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Rancher rides grass-fed boom

Published on October 29, 2010 3:01AM

Last changed on November 26, 2010 7:20AM

Julia Hollister/For the Capital Press
David Evans, founder of Marin Sun Farms,  handles animals from farm to plate with no outside distributors.

Julia Hollister/For the Capital Press David Evans, founder of Marin Sun Farms, handles animals from farm to plate with no outside distributors.

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Family background in ranching leads to vertically integrated distribution system


For the Capital Press

POINT REYES STATION, Calif. -- David Evans, founder of Marin Sun Farms, seems to have a knack for anticipating business trends and pouncing at the right time.

"I grew up on my grandfather's ranch on the peninsula here," he said. "My parents started a commercial beef, cow and calf operation so I grew up learning about the industry. I think I always had a passion, but in college at Cal Poly I had to make a decision about a career."

He took small-business management classes, human-resource and supervisory courses and decided to concentrate on a business major.

After graduation he returned to the family ranch and assisted in the operations of the commercial beef operation but wanted to pursue grass finishing and direct marketing.

"I guess I needed to break away from the family to pursue my own course," he said. "I had ambition but was conflicted about not having land, capital or animals. So, I started a fence construction and contracting firm that proved to be successful."

After three years he saved some money and found credit was cheap and easy to get, so he purchased and ran some stocker cattle. The goal was to fatten the cows, finish them on grass and have a salable product.

He didn't anticipate the enormous demand for grass-fed beef that was building in the Bay Area. This was when food activist Michael Pollan wrote an article in the New York Times called "Power Steer" that opened the eyes of readers to how most beef is finished on feedlots.

"I placed an ad for Marin Sun Farms grass-fed beef and my phone was ringing off the hook. Everyone wanted the meat," Evans said. "I instantly realized the demand potential and it was very exhilarating."

But there was a problem, he said.

"I had live animals but no finished product and no way to get it to the public," he said.

He embarked on a steep learning curve to meet the requirements of getting the product to the marketplace. He found a processor in San Francisco with freezer storage. After several years he opened a restaurant and butcher shop in Point Reyes.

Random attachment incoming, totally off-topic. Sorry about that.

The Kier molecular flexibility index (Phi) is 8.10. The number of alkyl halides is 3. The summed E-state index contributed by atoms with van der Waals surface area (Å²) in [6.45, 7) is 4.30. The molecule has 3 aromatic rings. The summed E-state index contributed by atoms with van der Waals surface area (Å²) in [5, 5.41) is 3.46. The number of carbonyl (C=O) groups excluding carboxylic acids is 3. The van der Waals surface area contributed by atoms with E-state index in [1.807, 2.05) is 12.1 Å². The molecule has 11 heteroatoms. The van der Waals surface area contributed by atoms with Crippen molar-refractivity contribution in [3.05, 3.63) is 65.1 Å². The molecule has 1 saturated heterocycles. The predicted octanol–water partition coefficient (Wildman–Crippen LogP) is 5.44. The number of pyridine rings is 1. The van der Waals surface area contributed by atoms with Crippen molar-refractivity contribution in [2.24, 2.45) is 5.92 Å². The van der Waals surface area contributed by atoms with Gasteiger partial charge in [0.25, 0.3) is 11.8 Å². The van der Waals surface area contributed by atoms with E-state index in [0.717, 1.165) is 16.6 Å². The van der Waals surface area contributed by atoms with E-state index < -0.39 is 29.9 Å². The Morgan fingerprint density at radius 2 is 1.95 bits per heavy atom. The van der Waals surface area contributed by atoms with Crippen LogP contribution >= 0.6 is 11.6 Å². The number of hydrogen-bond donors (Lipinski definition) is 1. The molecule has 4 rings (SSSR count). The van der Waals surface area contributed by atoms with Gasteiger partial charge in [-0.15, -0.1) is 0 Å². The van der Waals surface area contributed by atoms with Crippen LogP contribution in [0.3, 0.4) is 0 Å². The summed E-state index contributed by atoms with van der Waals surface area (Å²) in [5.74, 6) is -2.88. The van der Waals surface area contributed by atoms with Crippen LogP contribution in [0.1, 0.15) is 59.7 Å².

"I hired butchers and started processing meat there," he said. "I was selling directly to the consumer and looking at other creative avenues with an emphasis on local, sustainable food systems."

Bolinas rancher Bill Niman, himself a leader in the sustainable beef movement, praised Evans and his vision.

"I've known David and his family for many years now," he said. "Shortly before launching Marin Sun Farms he worked for me for a while and we had lots of good conversations about the state of farming and ranching and our ideas for the future.

"It's been amazing to watch him put his energy and willpower into creating Marin Sun Farms," he said. "What he's put together is an impressive organization that's really moving forward the issue of returning animals to grass, where they belong."

Today Evans handles animals from farm to plate with no outside distributors. He has outgrown what he can produce alone and began using co-producers to bring beef, lamb, goat, pork, poultry and eggs to market.

Over 10 years, sales have grown 50 to 100 percent every year. Recently, he opened a new market in the upscale Rockridge area of Oakland.

"There is nothing more rewarding than seeing your product all the way to the end," he said. "If I had to give advice to anyone I would say, 'If you want more money for your animals you have to know what you want, take the risk and go for it.'"

David Evans

Age: 38

Hometown: Point Reyes, Calif.

Occupation: Ranchers and entrepreneur

Family: Single

Education: Bachelor's degree in ag business, California Polytechnic State University, San Luis Obispo

Quote: "There are so many opportunities in agriculture and food right now that allow a producer more options than they have ever had before. Anytime an ag producer has more options and more markets it's a good thing. They should feel good that they have the choices."


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